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Below is a family biography included in The History of Polk County, Missouri published by Goodspeed Publishing Company in 1889.  These biographies are valuable for genealogy research in discovering missing ancestors or filling in the details of a family tree. Family biographies often include far more information than can be found in a census record or obituary.  Details will vary with each biography but will often include the date and place of birth, parent names including mothers' maiden name, name of wife including maiden name, her parents' names, name of children (including spouses if married), former places of residence, occupation details, military service, church and social organization affiliations, and more.  There are often ancestry details included that cannot be found in any other type of genealogical record.

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Among the prominent men of the early settlers in Polk County appears the name of Col. James W. Johnson. He was of English descent, having been born August 24, 1811, in Virginia. In an early day he emigrated to Tennessee, and located near Nashville, where he married, in 1883, Miss Nancy Piper, a native of Middle Tennessee, born September 28, 1814. Her father was a native of Ireland, and in an early day came to this country. He was a soldier in the War of 1812, and the second person buried in the Bolivar graveyard. In 1834 Col. Johnson and wife came to Polk County. Though a farmer by occupation, he took an active part in all the affairs of his county. In 1852 he was elected sheriff and collector of Polk County, in which capacity he served two years. In the Constitutional Convention of 1861 he was the chosen delegate from this district. The same year he received the commission of colonel of the Fifteenth U. S. Reserve Corps, and in September, 1862, he was honored with the commission of colonel of the Twenty-sixth Enrolled Missouri Militia, and served till March, 1864, when he resigned and retired to private life. In 1888 he was called from the toils of earth. In his death the county lost one of its most useful and highly esteemed citizens. He was a stanch Democrat, and an active member in the Christian Church, as was also his wife. She died August 13, 1883. Their family consisted of eight children, of whom five survive: Delilah P., Richard M., Samuel R., James W. and Abraham L. Samuel R. was born in this county July 28, 1850, being reared upon the farm. While growing up he received a good English education in the schools of the county. Having prepared himself in the Bolivar Academy for the profession of teaching, he followed it some three years. September 1, 1872, he married Miss Emma Stewart, daughter of George W. Stewart. She was born near Madison, Ind., May 26, 1854, and came to this county with her parents in 1869. Having resided on the old homestead until 1884, Mr. Johnson moved to his present home, a mile and a quarter northeast of Bolivar. He owns 200 acres of good land, with about 125 under cultivation. His family consists of four children: Llano, Daisy, Nannie and Nettie. He is a member of the Christian Church. He is an advocate of the principles of the Union Labor Party. The Johnson family is an old and highly respected family, and deserves an honorable mention in the history of Polk County.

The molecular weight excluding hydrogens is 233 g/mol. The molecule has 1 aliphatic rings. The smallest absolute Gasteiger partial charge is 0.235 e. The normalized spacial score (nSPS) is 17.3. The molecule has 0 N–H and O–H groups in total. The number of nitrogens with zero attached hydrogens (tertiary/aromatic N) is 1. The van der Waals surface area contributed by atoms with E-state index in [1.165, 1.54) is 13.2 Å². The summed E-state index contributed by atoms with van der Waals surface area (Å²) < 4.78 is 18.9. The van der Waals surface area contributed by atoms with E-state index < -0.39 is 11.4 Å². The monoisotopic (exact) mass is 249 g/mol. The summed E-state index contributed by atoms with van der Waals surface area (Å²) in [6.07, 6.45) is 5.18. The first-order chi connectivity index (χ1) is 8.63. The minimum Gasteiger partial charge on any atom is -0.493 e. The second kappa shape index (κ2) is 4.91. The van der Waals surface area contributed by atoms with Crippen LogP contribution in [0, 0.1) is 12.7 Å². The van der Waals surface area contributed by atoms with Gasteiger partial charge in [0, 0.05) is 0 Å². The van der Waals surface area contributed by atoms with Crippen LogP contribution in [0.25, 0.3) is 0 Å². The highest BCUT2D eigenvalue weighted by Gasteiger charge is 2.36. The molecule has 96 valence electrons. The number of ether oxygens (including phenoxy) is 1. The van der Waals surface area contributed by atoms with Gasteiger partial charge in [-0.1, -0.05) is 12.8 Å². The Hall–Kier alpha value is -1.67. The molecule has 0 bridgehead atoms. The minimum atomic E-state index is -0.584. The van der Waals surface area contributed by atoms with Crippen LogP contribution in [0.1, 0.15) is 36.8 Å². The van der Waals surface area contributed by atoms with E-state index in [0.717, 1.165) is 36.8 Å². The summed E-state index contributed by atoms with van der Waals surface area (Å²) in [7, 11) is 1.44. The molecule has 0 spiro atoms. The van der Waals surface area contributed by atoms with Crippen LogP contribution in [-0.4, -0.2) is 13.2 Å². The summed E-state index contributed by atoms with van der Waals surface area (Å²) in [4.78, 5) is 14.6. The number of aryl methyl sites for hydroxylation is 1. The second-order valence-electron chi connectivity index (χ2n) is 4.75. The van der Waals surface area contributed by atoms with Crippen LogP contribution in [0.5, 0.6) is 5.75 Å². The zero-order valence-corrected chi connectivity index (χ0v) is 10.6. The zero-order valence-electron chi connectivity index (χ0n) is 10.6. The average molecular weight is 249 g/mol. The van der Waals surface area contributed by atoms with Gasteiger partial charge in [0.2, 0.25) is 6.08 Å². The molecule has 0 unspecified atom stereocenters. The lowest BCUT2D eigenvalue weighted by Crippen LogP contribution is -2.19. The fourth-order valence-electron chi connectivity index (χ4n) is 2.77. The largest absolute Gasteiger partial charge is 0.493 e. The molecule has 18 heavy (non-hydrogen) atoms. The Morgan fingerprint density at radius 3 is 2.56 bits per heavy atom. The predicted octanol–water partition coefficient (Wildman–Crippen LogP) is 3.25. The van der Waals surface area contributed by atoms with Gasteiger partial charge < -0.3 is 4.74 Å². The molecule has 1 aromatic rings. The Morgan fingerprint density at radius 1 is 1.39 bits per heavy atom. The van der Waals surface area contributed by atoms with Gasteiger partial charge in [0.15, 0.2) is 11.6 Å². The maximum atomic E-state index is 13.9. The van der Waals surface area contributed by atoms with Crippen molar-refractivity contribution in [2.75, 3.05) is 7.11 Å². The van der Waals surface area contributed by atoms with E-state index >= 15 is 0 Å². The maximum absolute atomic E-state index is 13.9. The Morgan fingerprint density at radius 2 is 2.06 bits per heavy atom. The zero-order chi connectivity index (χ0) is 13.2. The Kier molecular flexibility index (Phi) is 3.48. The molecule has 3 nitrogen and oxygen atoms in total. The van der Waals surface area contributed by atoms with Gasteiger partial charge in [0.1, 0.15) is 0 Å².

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This family biography is one of 132 biographies included in The History of Polk County, Missouri published in 1889.  For the complete description, click here: Polk County, Missouri History, Genealogy, and Maps

To view additional Polk County, Missouri family biographies, click here

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